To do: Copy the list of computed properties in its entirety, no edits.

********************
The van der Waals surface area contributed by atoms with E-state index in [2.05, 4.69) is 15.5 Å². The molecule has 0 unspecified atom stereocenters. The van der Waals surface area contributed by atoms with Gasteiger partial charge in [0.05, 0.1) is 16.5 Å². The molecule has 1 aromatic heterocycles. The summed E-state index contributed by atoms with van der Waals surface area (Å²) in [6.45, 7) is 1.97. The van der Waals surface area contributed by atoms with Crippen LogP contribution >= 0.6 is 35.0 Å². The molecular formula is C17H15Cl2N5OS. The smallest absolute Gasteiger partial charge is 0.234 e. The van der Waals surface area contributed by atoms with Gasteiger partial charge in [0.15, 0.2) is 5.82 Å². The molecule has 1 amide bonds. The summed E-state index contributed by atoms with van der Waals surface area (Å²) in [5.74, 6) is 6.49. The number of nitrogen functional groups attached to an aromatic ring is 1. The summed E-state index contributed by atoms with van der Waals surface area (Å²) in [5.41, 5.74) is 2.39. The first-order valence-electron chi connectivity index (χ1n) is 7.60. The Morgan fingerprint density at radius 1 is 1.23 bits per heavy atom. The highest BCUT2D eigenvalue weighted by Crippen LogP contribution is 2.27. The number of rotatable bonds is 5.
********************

The van der Waals surface area contributed by atoms with E-state index in [2.05, 4.69) is 15.5 Å². The molecule has 0 unspecified atom stereocenters. The van der Waals surface area contributed by atoms with Gasteiger partial charge in [0.05, 0.1) is 16.5 Å². The molecule has 1 aromatic heterocycles. The summed E-state index contributed by atoms with van der Waals surface area (Å²) in [6.45, 7) is 1.97. The van der Waals surface area contributed by atoms with Crippen LogP contribution >= 0.6 is 35.0 Å². The molecular formula is C17H15Cl2N5OS. The smallest absolute Gasteiger partial charge is 0.234 e. The van der Waals surface area contributed by atoms with Gasteiger partial charge in [0.15, 0.2) is 5.82 Å². The molecule has 1 amide bonds. The summed E-state index contributed by atoms with van der Waals surface area (Å²) in [5.74, 6) is 6.49. The number of nitrogen functional groups attached to an aromatic ring is 1. The summed E-state index contributed by atoms with van der Waals surface area (Å²) in [5.41, 5.74) is 2.39. The first-order valence-electron chi connectivity index (χ1n) is 7.60. The Morgan fingerprint density at radius 1 is 1.23 bits per heavy atom. The highest BCUT2D eigenvalue weighted by Crippen LogP contribution is 2.27. The number of rotatable bonds is 5.